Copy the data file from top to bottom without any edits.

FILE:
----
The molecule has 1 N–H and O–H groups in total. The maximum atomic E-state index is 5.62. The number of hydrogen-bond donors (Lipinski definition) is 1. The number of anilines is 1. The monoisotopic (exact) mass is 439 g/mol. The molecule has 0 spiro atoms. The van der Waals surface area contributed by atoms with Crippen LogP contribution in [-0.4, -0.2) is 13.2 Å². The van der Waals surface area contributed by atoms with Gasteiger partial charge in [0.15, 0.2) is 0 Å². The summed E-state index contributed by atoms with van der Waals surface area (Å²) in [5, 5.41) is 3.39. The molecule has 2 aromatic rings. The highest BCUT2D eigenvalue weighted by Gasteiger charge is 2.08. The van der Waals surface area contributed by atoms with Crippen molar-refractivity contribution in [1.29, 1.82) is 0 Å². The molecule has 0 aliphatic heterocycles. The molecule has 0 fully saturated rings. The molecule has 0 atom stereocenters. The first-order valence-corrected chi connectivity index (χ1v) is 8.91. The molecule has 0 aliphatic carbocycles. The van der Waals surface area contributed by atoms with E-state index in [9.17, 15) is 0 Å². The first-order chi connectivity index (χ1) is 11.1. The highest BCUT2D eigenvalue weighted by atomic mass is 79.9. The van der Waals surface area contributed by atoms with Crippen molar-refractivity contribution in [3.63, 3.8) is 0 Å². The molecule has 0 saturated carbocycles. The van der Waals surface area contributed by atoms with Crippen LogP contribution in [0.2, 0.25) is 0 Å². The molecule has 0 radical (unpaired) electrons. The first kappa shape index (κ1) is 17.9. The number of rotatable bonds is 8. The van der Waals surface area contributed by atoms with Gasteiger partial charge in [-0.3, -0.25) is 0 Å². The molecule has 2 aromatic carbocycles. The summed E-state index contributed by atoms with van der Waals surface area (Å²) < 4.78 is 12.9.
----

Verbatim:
The molecule has 1 N–H and O–H groups in total. The maximum atomic E-state index is 5.62. The number of hydrogen-bond donors (Lipinski definition) is 1. The number of anilines is 1. The monoisotopic (exact) mass is 439 g/mol. The molecule has 0 spiro atoms. The van der Waals surface area contributed by atoms with Crippen LogP contribution in [-0.4, -0.2) is 13.2 Å². The van der Waals surface area contributed by atoms with Gasteiger partial charge in [0.15, 0.2) is 0 Å². The summed E-state index contributed by atoms with van der Waals surface area (Å²) in [5, 5.41) is 3.39. The molecule has 2 aromatic rings. The highest BCUT2D eigenvalue weighted by Gasteiger charge is 2.08. The van der Waals surface area contributed by atoms with Crippen molar-refractivity contribution in [1.29, 1.82) is 0 Å². The molecule has 0 aliphatic heterocycles. The molecule has 0 fully saturated rings. The molecule has 0 atom stereocenters. The first-order valence-corrected chi connectivity index (χ1v) is 8.91. The molecule has 0 aliphatic carbocycles. The van der Waals surface area contributed by atoms with E-state index in [9.17, 15) is 0 Å². The first-order chi connectivity index (χ1) is 11.1. The highest BCUT2D eigenvalue weighted by atomic mass is 79.9. The van der Waals surface area contributed by atoms with Crippen molar-refractivity contribution in [3.63, 3.8) is 0 Å². The molecule has 0 saturated carbocycles. The van der Waals surface area contributed by atoms with Crippen LogP contribution in [0.2, 0.25) is 0 Å². The molecule has 0 radical (unpaired) electrons. The first kappa shape index (κ1) is 17.9. The number of rotatable bonds is 8. The van der Waals surface area contributed by atoms with Gasteiger partial charge in [-0.3, -0.25) is 0 Å². The molecule has 2 aromatic carbocycles. The summed E-state index contributed by atoms with van der Waals surface area (Å²) < 4.78 is 12.9.